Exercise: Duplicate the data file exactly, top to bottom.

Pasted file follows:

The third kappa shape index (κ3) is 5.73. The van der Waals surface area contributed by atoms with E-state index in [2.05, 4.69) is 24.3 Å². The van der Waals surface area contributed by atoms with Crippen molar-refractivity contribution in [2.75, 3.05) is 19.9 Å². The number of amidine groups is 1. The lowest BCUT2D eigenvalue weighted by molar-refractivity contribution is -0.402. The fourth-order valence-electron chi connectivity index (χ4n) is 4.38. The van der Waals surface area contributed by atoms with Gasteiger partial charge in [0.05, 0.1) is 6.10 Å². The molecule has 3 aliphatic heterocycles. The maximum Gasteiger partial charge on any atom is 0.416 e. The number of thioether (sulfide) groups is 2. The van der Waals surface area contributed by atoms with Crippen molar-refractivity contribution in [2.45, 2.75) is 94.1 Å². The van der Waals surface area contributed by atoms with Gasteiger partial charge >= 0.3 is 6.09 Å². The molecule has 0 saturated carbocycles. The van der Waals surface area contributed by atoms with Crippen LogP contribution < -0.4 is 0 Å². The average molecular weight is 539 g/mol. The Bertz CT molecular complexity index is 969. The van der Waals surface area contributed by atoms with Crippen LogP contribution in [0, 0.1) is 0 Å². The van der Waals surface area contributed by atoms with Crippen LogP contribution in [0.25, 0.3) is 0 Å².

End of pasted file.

The third kappa shape index (κ3) is 5.73. The van der Waals surface area contributed by atoms with E-state index in [2.05, 4.69) is 24.3 Å². The van der Waals surface area contributed by atoms with Crippen molar-refractivity contribution in [2.75, 3.05) is 19.9 Å². The number of amidine groups is 1. The lowest BCUT2D eigenvalue weighted by molar-refractivity contribution is -0.402. The fourth-order valence-electron chi connectivity index (χ4n) is 4.38. The van der Waals surface area contributed by atoms with Gasteiger partial charge in [0.05, 0.1) is 6.10 Å². The molecule has 3 aliphatic heterocycles. The maximum Gasteiger partial charge on any atom is 0.416 e. The number of thioether (sulfide) groups is 2. The van der Waals surface area contributed by atoms with Crippen molar-refractivity contribution in [2.45, 2.75) is 94.1 Å². The van der Waals surface area contributed by atoms with Gasteiger partial charge >= 0.3 is 6.09 Å². The molecule has 0 saturated carbocycles. The van der Waals surface area contributed by atoms with Crippen LogP contribution < -0.4 is 0 Å². The average molecular weight is 539 g/mol. The Bertz CT molecular complexity index is 969. The van der Waals surface area contributed by atoms with Crippen LogP contribution in [0, 0.1) is 0 Å². The van der Waals surface area contributed by atoms with Crippen LogP contribution in [0.25, 0.3) is 0 Å².